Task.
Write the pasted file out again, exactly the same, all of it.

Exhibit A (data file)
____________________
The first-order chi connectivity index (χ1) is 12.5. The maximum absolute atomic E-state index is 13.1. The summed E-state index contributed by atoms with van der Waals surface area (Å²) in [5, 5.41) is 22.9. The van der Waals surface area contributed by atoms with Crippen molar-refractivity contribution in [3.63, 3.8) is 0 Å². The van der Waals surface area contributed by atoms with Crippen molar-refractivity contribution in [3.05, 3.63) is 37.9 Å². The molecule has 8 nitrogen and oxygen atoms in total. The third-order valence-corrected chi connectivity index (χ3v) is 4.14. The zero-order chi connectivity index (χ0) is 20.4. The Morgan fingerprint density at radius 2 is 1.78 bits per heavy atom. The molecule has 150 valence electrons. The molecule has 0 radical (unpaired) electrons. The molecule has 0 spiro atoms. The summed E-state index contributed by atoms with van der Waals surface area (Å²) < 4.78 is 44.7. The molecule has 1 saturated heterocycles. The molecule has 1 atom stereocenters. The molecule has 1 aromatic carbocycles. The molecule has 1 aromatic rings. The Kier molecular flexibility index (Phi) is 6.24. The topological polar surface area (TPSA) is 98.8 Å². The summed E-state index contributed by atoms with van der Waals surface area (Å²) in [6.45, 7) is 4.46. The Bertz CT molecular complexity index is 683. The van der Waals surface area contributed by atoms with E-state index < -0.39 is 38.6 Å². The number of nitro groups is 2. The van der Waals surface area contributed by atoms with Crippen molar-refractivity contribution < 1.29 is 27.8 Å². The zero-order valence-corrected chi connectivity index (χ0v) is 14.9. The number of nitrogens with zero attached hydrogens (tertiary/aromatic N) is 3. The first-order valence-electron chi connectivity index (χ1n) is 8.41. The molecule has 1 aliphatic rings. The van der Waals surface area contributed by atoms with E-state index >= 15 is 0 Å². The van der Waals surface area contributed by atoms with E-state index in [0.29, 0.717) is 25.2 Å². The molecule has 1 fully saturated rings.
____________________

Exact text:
The first-order chi connectivity index (χ1) is 12.5. The maximum absolute atomic E-state index is 13.1. The summed E-state index contributed by atoms with van der Waals surface area (Å²) in [5, 5.41) is 22.9. The van der Waals surface area contributed by atoms with Crippen molar-refractivity contribution in [3.63, 3.8) is 0 Å². The van der Waals surface area contributed by atoms with Crippen molar-refractivity contribution in [3.05, 3.63) is 37.9 Å². The molecule has 8 nitrogen and oxygen atoms in total. The third-order valence-corrected chi connectivity index (χ3v) is 4.14. The zero-order chi connectivity index (χ0) is 20.4. The Morgan fingerprint density at radius 2 is 1.78 bits per heavy atom. The molecule has 150 valence electrons. The molecule has 0 radical (unpaired) electrons. The molecule has 0 spiro atoms. The summed E-state index contributed by atoms with van der Waals surface area (Å²) < 4.78 is 44.7. The molecule has 1 saturated heterocycles. The molecule has 1 atom stereocenters. The molecule has 1 aromatic carbocycles. The molecule has 1 aromatic rings. The Kier molecular flexibility index (Phi) is 6.24. The topological polar surface area (TPSA) is 98.8 Å². The summed E-state index contributed by atoms with van der Waals surface area (Å²) in [6.45, 7) is 4.46. The Bertz CT molecular complexity index is 683. The van der Waals surface area contributed by atoms with E-state index < -0.39 is 38.6 Å². The number of nitro groups is 2. The van der Waals surface area contributed by atoms with Crippen molar-refractivity contribution < 1.29 is 27.8 Å². The zero-order valence-corrected chi connectivity index (χ0v) is 14.9. The number of nitrogens with zero attached hydrogens (tertiary/aromatic N) is 3. The first-order valence-electron chi connectivity index (χ1n) is 8.41. The molecule has 1 aliphatic rings. The van der Waals surface area contributed by atoms with E-state index >= 15 is 0 Å². The van der Waals surface area contributed by atoms with E-state index in [0.29, 0.717) is 25.2 Å². The molecule has 1 fully saturated rings.